Knight Frank, a leading global property consultancy, said in its 2015 report that Africa’s rapid population increase coupled by a strong economic growth across several countries on the continent was building a formidable middle class that could prove too attractive for global real estate investors to ignore over the coming decade.
According to the report, Africa’s population is estimated to reach four billion people by the start of the next century, ” with nearly one billion of these people in Nigeria alone”. With sub-Sahara Africa being the world’s fastest growing region in the world, the report estimates that 13 out of 20 fastest growing economies over the next five year will be from the region.
“Large volumes of good quality commercial and residential property are needed to support the continuing African growth story, presenting excellent opportunities for global funds looking to diversify or enter into African markets,” the report said.
Some of the fastest growing cities on the continent according to Knight Frank include Lagos in Nigeria, Luanda in Angola and Dar es Salaam in Tanzania.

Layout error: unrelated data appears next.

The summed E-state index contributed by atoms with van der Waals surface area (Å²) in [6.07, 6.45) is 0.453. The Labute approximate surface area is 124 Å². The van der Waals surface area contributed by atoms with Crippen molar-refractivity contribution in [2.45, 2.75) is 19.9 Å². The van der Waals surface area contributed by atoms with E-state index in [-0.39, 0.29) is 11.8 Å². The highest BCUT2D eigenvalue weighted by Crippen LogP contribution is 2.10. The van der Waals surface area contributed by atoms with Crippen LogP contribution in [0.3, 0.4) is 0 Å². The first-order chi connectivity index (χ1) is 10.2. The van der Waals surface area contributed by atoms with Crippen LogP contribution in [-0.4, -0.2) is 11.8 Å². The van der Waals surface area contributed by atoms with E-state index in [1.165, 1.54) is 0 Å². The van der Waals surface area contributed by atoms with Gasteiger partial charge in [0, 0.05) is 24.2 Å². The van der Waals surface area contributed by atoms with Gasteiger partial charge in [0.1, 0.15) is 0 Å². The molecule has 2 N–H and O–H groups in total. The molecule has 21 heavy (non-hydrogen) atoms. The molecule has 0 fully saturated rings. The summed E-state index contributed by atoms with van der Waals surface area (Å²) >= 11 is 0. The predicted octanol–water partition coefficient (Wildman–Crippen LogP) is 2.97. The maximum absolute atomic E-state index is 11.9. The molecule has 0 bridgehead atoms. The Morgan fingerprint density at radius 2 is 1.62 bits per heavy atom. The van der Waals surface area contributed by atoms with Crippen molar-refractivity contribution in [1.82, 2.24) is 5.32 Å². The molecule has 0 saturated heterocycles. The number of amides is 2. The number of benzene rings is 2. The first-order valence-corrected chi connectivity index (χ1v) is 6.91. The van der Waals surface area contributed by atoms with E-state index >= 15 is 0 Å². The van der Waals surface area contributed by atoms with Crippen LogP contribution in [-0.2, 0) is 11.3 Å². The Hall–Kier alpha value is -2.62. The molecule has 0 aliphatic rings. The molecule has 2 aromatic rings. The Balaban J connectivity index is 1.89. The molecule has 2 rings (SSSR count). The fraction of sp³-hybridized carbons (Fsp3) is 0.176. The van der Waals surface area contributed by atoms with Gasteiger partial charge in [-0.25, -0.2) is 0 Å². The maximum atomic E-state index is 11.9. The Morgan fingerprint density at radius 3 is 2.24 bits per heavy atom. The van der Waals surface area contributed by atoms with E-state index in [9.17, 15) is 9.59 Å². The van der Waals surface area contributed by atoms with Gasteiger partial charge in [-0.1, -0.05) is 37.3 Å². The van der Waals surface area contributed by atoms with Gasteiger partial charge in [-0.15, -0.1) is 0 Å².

The report said that already nine South African based property funds have been diversifying their investment into the rest of the continent over the last two year. Other global fund are likely to join this investments, which will deepen the real estate market on the continent.
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“These investors will develop a wave of modern investable assets that will do much to improve the size and maturity of African property investment markets over the next few years,” it added.
Chinese investments in Africa were pointed out as one of the “eye-catching” development on the continent.
The Asian giant has been actively developing infrastructure in several African countries as it seek to improve relation on the continent in exchange of securing raw commodities for its burgeoning industrial sector.
“The inflow of investment from China into Africa has been well publicized, but there is also growing activity involving investors from elsewhere, including the rest of Asia and the Middle East,” said Tony Galetti, Joint CEO and Co-Founder of Galetti Knight Frank.
“Meanwhile, an increasingly significant flow of capital has emerged from South Africa into other African markets.
“The South African property market has become highly competitive, and it has become increasingly difficult to achieve consistent growth due to a lack of high quality investment grade stock. As a result, property funds and institutional property owners such as Atterbury, Stanlib and Resilient are targeting the rest of the African continent for growth opportunities.”